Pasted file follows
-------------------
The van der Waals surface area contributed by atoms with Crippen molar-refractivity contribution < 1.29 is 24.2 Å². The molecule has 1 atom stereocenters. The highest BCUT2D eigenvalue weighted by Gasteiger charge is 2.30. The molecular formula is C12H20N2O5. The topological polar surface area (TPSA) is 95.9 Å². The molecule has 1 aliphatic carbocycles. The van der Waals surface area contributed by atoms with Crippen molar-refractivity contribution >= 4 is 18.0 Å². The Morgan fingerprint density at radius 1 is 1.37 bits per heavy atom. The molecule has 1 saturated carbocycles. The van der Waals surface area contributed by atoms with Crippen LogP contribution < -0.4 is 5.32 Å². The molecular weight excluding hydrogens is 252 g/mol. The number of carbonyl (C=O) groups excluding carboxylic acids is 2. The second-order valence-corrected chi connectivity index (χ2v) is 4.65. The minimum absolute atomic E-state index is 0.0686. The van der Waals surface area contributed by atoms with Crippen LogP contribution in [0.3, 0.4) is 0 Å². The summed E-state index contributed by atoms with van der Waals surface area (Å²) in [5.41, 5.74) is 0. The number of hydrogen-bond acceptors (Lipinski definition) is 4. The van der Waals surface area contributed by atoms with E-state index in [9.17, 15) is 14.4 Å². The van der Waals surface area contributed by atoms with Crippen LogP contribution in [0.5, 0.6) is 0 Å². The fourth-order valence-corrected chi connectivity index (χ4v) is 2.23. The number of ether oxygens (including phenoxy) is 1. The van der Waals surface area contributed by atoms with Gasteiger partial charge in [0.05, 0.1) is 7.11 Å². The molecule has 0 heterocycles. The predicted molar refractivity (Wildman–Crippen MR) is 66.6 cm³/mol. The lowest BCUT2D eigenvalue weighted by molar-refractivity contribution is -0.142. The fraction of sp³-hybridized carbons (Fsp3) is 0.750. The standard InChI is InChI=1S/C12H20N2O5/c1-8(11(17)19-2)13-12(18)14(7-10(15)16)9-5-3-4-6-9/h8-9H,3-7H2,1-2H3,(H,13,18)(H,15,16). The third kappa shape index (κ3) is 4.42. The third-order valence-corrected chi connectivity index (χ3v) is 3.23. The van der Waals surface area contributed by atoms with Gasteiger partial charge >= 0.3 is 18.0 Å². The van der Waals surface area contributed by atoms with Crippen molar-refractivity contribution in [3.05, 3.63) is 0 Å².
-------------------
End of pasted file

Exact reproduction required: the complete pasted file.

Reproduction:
The van der Waals surface area contributed by atoms with Crippen molar-refractivity contribution < 1.29 is 24.2 Å². The molecule has 1 atom stereocenters. The highest BCUT2D eigenvalue weighted by Gasteiger charge is 2.30. The molecular formula is C12H20N2O5. The topological polar surface area (TPSA) is 95.9 Å². The molecule has 1 aliphatic carbocycles. The van der Waals surface area contributed by atoms with Crippen molar-refractivity contribution >= 4 is 18.0 Å². The Morgan fingerprint density at radius 1 is 1.37 bits per heavy atom. The molecule has 1 saturated carbocycles. The van der Waals surface area contributed by atoms with Crippen LogP contribution < -0.4 is 5.32 Å². The molecular weight excluding hydrogens is 252 g/mol. The number of carbonyl (C=O) groups excluding carboxylic acids is 2. The second-order valence-corrected chi connectivity index (χ2v) is 4.65. The minimum absolute atomic E-state index is 0.0686. The van der Waals surface area contributed by atoms with Crippen LogP contribution in [0.3, 0.4) is 0 Å². The summed E-state index contributed by atoms with van der Waals surface area (Å²) in [5.41, 5.74) is 0. The number of hydrogen-bond acceptors (Lipinski definition) is 4. The van der Waals surface area contributed by atoms with E-state index in [9.17, 15) is 14.4 Å². The van der Waals surface area contributed by atoms with Crippen LogP contribution in [0.5, 0.6) is 0 Å². The fourth-order valence-corrected chi connectivity index (χ4v) is 2.23. The number of ether oxygens (including phenoxy) is 1. The van der Waals surface area contributed by atoms with Gasteiger partial charge in [0.05, 0.1) is 7.11 Å². The molecule has 0 heterocycles. The predicted molar refractivity (Wildman–Crippen MR) is 66.6 cm³/mol. The lowest BCUT2D eigenvalue weighted by molar-refractivity contribution is -0.142. The fraction of sp³-hybridized carbons (Fsp3) is 0.750. The standard InChI is InChI=1S/C12H20N2O5/c1-8(11(17)19-2)13-12(18)14(7-10(15)16)9-5-3-4-6-9/h8-9H,3-7H2,1-2H3,(H,13,18)(H,15,16). The third kappa shape index (κ3) is 4.42. The third-order valence-corrected chi connectivity index (χ3v) is 3.23. The van der Waals surface area contributed by atoms with Gasteiger partial charge >= 0.3 is 18.0 Å². The van der Waals surface area contributed by atoms with Crippen molar-refractivity contribution in [3.05, 3.63) is 0 Å².